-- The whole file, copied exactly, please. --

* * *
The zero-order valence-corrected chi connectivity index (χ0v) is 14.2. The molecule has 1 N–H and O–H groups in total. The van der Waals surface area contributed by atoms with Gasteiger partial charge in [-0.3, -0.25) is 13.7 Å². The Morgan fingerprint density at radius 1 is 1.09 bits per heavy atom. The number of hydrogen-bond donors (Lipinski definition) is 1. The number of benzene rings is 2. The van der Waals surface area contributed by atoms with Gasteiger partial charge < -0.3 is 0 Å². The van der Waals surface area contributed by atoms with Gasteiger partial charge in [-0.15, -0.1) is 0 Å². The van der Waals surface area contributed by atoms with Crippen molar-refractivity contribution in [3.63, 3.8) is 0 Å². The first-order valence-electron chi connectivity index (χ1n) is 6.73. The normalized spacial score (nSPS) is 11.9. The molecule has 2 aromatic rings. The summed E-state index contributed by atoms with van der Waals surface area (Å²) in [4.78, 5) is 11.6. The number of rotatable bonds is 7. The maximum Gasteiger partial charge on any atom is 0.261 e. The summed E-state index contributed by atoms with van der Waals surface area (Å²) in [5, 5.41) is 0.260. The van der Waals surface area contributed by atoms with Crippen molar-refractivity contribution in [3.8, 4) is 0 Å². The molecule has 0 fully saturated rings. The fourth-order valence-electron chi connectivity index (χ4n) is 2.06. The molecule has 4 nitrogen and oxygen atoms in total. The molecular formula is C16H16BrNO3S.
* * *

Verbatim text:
The zero-order valence-corrected chi connectivity index (χ0v) is 14.2. The molecule has 1 N–H and O–H groups in total. The van der Waals surface area contributed by atoms with Gasteiger partial charge in [-0.3, -0.25) is 13.7 Å². The Morgan fingerprint density at radius 1 is 1.09 bits per heavy atom. The number of hydrogen-bond donors (Lipinski definition) is 1. The number of benzene rings is 2. The van der Waals surface area contributed by atoms with Gasteiger partial charge < -0.3 is 0 Å². The van der Waals surface area contributed by atoms with Gasteiger partial charge in [-0.15, -0.1) is 0 Å². The van der Waals surface area contributed by atoms with Crippen molar-refractivity contribution in [3.63, 3.8) is 0 Å². The first-order valence-electron chi connectivity index (χ1n) is 6.73. The normalized spacial score (nSPS) is 11.9. The molecule has 2 aromatic rings. The summed E-state index contributed by atoms with van der Waals surface area (Å²) in [4.78, 5) is 11.6. The number of rotatable bonds is 7. The maximum Gasteiger partial charge on any atom is 0.261 e. The summed E-state index contributed by atoms with van der Waals surface area (Å²) in [5, 5.41) is 0.260. The van der Waals surface area contributed by atoms with Crippen molar-refractivity contribution in [3.8, 4) is 0 Å². The molecule has 0 fully saturated rings. The fourth-order valence-electron chi connectivity index (χ4n) is 2.06. The molecule has 4 nitrogen and oxygen atoms in total. The molecular formula is C16H16BrNO3S.